All-New VW Golf Mk8 Arriving in 2019 with 3-Cylinder Diesels, More Tech Than Ever

The only thing that won't change is the familiar shape

VW may have just given the Golf a comprehensive facelift, effectively taking it from Mk7 to Mk7.5, but that's just to sweeten the wait for the all-new Mk8.

Expected to go on sale in 2019, the next-generation VW Golf will be a significant departure from the current model in all areas minus the styling which, as you can see in these renderings from Automedia, will continue along the same evolutionary path.

While all the Golf hallmark design features will be there, the car will sport modified proportions for a wider and flatter appearance, as well as more distinctive details — such as the LED headlights and taillights.

Still, that doesn't mean some people won't mistake it for the previous generation Golf, a thing that has become traditional with VW models in recent years.

Beyond the conservative styling, the Golf Mk8 has a lot more going on. Expected to use an evolution of the MQB platform the upcoming Golf will be at least 50 kg (110 lb) lighter to become both more economical (the CO2 emissions fleet limit will drop to 95 g/km from 2020) and more dynamic.

Three-cylinder engines will play a big part as well in lowering CO2 emissions, including a new family of 1.5-liter TDIs ranging from 74 hp to 120 hp. Active Cylinder Technology (ACT), which has so far only been used in the 1.4 TSI, will also be offered on gasoline engines available in the next Golf. A sign of the times to come, even the Golf GTI will use hybrid assistance to help lower the brand's CO2 emissions.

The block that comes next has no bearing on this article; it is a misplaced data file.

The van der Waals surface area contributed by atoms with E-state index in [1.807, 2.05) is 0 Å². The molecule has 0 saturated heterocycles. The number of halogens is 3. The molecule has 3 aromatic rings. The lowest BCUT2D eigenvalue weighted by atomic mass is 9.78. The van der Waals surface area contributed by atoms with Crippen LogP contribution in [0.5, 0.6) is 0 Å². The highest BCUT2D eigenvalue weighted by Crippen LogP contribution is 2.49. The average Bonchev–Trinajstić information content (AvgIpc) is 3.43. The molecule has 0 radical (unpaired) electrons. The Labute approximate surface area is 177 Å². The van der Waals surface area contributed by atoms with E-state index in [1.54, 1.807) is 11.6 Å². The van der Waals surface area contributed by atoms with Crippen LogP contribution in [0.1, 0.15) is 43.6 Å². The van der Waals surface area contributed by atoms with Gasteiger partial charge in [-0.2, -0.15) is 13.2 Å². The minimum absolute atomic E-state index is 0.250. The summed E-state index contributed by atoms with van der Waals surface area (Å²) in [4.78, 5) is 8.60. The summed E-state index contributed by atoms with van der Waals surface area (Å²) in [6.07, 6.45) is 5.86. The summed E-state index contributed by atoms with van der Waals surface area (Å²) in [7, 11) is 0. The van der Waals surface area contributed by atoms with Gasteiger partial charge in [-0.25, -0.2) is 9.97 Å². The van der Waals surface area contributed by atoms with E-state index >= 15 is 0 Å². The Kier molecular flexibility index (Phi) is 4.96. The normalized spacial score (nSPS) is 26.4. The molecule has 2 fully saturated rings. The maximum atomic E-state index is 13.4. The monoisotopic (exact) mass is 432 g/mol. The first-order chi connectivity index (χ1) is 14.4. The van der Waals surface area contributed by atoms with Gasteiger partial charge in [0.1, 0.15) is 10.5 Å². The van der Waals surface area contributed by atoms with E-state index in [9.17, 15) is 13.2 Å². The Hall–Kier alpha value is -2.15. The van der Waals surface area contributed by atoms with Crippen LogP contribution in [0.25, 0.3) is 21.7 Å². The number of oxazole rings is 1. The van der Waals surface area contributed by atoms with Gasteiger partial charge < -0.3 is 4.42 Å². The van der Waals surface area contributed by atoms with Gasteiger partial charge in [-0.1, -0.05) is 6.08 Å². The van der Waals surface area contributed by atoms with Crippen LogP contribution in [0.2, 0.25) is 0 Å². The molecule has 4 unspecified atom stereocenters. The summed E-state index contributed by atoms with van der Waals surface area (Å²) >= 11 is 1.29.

The upcoming Golf will also offer more room inside thanks to more efficient packaging, as well as a more upmarket cabin. Technology-wise, the Golf Mk8 will become even more sophisticated as the Mk7.5, which already offers gadgets such as gesture control, a digital instrument panel, latest-generation infotainment systems, and an array of driving and safety assist features — including semi-autonomous capabilities.

The Golf needs to be more tech-savvy to counter the attack of premium brands like Mercedes-Benz and BMW into the compact segment.

Illustrations: AUTOMEDIA
Story references: Auto Express, Auto Motor und Sport

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